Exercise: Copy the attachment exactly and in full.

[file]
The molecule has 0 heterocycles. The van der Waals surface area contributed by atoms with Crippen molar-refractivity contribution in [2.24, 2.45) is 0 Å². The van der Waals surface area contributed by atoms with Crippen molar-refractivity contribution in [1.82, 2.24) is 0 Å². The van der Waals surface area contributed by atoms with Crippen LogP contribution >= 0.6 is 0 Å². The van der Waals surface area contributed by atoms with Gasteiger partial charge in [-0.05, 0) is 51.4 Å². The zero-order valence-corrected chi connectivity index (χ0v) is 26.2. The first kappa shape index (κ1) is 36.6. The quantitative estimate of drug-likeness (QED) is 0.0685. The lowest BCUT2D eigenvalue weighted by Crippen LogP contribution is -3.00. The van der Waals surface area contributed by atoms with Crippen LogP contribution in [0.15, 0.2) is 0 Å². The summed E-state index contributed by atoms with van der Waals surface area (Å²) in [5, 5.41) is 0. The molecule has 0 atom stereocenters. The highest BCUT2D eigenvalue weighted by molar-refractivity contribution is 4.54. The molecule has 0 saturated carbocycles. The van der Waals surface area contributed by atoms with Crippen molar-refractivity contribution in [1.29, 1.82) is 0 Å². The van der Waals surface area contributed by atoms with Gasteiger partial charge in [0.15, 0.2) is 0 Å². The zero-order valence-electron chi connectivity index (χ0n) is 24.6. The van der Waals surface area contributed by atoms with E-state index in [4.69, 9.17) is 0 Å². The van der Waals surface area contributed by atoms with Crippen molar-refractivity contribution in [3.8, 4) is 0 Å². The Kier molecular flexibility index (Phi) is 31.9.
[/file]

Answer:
The molecule has 0 heterocycles. The van der Waals surface area contributed by atoms with Crippen molar-refractivity contribution in [2.24, 2.45) is 0 Å². The van der Waals surface area contributed by atoms with Crippen molar-refractivity contribution in [1.82, 2.24) is 0 Å². The van der Waals surface area contributed by atoms with Crippen LogP contribution >= 0.6 is 0 Å². The van der Waals surface area contributed by atoms with Gasteiger partial charge in [-0.05, 0) is 51.4 Å². The zero-order valence-corrected chi connectivity index (χ0v) is 26.2. The first kappa shape index (κ1) is 36.6. The quantitative estimate of drug-likeness (QED) is 0.0685. The lowest BCUT2D eigenvalue weighted by Crippen LogP contribution is -3.00. The van der Waals surface area contributed by atoms with Crippen LogP contribution in [0.15, 0.2) is 0 Å². The summed E-state index contributed by atoms with van der Waals surface area (Å²) in [5, 5.41) is 0. The molecule has 0 atom stereocenters. The highest BCUT2D eigenvalue weighted by molar-refractivity contribution is 4.54. The molecule has 0 saturated carbocycles. The van der Waals surface area contributed by atoms with Crippen molar-refractivity contribution in [1.29, 1.82) is 0 Å². The van der Waals surface area contributed by atoms with Gasteiger partial charge in [0.15, 0.2) is 0 Å². The zero-order valence-electron chi connectivity index (χ0n) is 24.6. The van der Waals surface area contributed by atoms with E-state index in [4.69, 9.17) is 0 Å². The van der Waals surface area contributed by atoms with Crippen molar-refractivity contribution in [3.8, 4) is 0 Å². The Kier molecular flexibility index (Phi) is 31.9.